Friday, 5 July 2013

Training on men's health inequalities for NHS CCGs

The NHS Constitution requires CCGs to promote equality and pay particular attention to sections of society where improvements in health and life expectancy are not keeping pace with the rest of the population. 

As men and boys --- irrespective of age, race, sexuality, disability and social class --- have worse health outcomes and lower life expectancy than their female counterparts, it is essential for CCGs to put a focus on men's health if they are to reduce local health inequalities. 

In order to be rated as "excelling" in their equalities work, CCGs will need to demonstrate that all staff at all levels are continually supported, trained and developed to be competent and confident to plan, procure or deliver services that are personal, fair or diverse to meet the needs of all communities---including men and boys. 

Helping Men offers a range of training, workshops and other services that can help the NHS's new Clinical Commissioning Groups (CCGS) to meet the public sector Equality Duty by taking action to improve men and boys' health outcomes, access to services and quality of care.

We offer a range of public workshops that NHS staff can attend which include:
All of these courses can be hosted in house and you can also work with Helping Men to create bespoke training packages and workshop to meet your specific needs. During the quieter month of August we are offering a limited number of special rate in house training specifically targeted at CCGs and other NHS organisations.

If you want to contact Helping Men today about your training needs then email glen@glenpoole.com or call  Glen on 07981 334222.

For further reader see also:

Thursday, 4 July 2013

#10 NHS staff need training on men’s health inequalities



One of the four equality goals that Clinical Commissioning Groups (CCGs) using the Equality Delivery System (EDS) aim for is to promote “empowered, engaged and well supported staff”. In order to be considered as “excelling” in this field, CCGs will need to demonstrate that all staff are always supported, trained and developed to be competent and confident to plan, procure or deliver services that are personal, fair or diverse to meet the needs of all communities---including men and boys. 

The EDS recommends four grades by which CCGs can rate their performance in relation to its work on equalities ---under-developed, developing, achieving and excelling. If a CCG does not have a plan in place to ensure all staff are always supported, trained and developed to meet the needs of men and boys then it will be rated as under-developed in this area. Drafting such a plan puts the CCG in the “developing” grade and putting a plan in place to ensure staff are trained to meet the needs of men and boys raises the grade in this area to “achieving”.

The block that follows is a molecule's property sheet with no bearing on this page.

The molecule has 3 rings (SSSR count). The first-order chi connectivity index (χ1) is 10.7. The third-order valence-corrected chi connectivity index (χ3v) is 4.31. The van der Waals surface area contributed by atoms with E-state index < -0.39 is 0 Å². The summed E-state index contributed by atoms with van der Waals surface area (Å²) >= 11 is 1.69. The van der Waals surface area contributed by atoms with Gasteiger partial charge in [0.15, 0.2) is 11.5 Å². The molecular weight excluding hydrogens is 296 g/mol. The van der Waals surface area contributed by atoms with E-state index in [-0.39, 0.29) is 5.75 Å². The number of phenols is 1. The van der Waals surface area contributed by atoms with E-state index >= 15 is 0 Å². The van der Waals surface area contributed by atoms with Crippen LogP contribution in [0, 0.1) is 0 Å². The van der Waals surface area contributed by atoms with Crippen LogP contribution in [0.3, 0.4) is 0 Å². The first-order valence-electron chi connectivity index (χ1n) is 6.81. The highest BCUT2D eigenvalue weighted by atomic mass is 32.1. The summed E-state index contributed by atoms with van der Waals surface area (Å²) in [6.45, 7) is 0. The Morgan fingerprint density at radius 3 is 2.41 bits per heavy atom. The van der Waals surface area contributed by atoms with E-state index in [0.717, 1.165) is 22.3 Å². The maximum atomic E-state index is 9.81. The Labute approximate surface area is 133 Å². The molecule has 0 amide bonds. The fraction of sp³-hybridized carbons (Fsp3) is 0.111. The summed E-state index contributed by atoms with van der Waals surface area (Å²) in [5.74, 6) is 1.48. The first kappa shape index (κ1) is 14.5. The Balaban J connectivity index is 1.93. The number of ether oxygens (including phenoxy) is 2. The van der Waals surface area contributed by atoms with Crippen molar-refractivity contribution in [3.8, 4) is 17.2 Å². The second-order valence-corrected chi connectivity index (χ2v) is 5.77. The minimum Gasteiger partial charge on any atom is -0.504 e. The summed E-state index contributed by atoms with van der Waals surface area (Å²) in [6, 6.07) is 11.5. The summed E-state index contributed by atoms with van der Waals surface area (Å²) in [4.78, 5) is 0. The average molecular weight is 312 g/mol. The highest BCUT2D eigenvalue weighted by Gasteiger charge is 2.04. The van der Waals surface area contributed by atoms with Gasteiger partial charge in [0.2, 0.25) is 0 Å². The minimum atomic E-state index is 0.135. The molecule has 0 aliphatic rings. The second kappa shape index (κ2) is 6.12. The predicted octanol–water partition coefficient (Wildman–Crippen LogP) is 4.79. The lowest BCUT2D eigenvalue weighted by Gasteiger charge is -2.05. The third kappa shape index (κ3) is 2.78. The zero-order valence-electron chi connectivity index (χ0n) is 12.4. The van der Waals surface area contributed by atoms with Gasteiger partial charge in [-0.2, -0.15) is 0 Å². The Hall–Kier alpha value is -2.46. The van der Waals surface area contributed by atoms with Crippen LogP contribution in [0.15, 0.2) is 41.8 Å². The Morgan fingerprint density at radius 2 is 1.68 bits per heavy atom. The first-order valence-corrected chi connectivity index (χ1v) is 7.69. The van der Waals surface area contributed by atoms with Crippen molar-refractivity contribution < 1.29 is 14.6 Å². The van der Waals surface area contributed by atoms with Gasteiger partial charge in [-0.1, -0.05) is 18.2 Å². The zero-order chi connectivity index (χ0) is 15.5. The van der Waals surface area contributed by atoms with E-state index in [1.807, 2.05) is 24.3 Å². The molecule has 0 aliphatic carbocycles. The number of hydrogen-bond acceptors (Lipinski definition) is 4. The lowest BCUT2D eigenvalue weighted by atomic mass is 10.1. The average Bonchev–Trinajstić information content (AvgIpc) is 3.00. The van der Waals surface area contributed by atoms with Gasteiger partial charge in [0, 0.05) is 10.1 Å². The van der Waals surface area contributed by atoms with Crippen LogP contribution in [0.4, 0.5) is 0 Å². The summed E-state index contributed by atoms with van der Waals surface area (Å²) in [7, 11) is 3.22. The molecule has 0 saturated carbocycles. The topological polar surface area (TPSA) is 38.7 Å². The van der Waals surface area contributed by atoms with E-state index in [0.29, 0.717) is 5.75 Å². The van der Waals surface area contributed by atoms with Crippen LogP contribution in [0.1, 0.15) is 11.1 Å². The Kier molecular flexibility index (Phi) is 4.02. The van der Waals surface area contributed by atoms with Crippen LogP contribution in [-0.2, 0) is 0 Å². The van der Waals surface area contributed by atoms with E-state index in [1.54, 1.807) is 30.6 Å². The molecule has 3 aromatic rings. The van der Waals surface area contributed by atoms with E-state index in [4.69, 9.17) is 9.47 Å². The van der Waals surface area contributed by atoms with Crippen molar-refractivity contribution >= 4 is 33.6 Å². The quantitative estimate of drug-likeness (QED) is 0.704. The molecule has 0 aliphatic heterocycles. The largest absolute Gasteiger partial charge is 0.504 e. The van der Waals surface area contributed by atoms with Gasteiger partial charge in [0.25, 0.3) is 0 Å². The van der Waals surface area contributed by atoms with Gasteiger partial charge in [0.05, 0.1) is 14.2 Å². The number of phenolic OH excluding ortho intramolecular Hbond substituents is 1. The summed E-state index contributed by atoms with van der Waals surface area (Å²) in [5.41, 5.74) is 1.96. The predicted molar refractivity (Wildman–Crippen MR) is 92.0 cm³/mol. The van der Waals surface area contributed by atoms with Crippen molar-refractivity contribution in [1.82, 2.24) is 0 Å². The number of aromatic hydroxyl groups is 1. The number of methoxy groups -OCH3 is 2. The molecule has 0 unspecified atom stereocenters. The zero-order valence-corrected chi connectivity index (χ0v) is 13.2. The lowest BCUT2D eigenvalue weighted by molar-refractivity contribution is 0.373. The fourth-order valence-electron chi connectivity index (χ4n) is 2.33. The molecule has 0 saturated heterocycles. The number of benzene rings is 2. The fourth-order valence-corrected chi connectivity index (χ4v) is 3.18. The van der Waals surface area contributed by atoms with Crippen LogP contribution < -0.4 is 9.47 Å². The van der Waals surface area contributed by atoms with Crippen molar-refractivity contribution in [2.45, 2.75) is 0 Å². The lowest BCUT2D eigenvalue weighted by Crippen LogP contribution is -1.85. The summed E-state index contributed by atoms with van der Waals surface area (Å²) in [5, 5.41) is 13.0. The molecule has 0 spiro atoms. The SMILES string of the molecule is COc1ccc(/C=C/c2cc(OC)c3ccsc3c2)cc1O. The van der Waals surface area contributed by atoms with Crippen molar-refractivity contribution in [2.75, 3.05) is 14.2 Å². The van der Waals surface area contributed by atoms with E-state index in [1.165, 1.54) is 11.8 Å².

This grading systems applies to all protected groups including men and boys. 

According to the NHS’s guidance on the Equality Delivery System, in taking forward work on equality, CCGs should consider what support, development and training  opportunities should be made available to their staff – at all levels.

The NHS has a commitment to provide all staff with personal development and access to appropriate training for their jobs. As all staff at all levels are expected to be both confident and competent at dealing with men and boys effectively, then specific training on the inequalities that men and boys face may be in order. 

For CCGs committed to tackling the inequalities in men’s health and ensuring that they excel in their equalities work by including men and boys in their equalities thinking, then Helping Men may be able to support you.

Helping Men offers a range of tried and  tested workshops and course to help you work with men and boys more effectively and we are also happy to undertake research and consultancy work and develop bespoke training packages to meet the specific needs of your workforce and communities. 

If you want to contact Helping Men today about your training needs then email glen@glenpoole.com or call Glen on 07981 334222. 


See also:

#9 CCGs can rate how male friendly they are



For Clinical Commissioning Groups (CCGs) who are using the Equality Delivery System (EDS) to rate their equalities work the NHS’s EDS grades manual provides an excellent template for beginning to consider how "male friendly" or "male positive" your organisaton is. 

By reshaping some of the questions about protected groups to focus specifically on men and boys as a distinct group with protected status under the Equality Act 2010, you can begin to build up a picture of how well you are addressing the inequalities experienced by men and boys in your local area.

As men and boys have not traditionally been thought of as a distinct equalities group with specific needs it can be a useful exercise to make time to focus on men and boys. This process can help you to uncover some of the blind spots in your organisation's thinking that you may not currently be aware of.

The following list of questions is based on the NHS’s EDS grades manual and is provided as a starting point to help you begin to consider the inequalities that the men and boys in the communities you serve may be facing:

  • How does the health and well-being of male patients and carers compare with the health and well-being of female patients and carers? 
  • What is the extent of the gap in health inequalities between male patients and carers compared with female patients and carers? 
  • Do you engage with male patients and carers on how their health needs can be met, their well-being promoted and inequalities reduced? 
  • Do you aim to meet the health needs and promote the well-being of men and boys and reduce the health inequalities they experience through mainstream processes? 
  • How do your health-need assessments of male patients and resulting services compare with assessments and resulting services for women? 
  • Do you aim to improve the outcomes of male patients and carers through mainstream processes?  
  • Do public health, vaccination and screening programmes reach and benefit men and boys in the same way that they reach and benefit women and girls? 
  • Do you engage with male patients, carers and staff about how health programmes can be improved and inequalities reduced and do you aim to improve the efficiency of public health programmes for men and boys as part of your mainstream processes?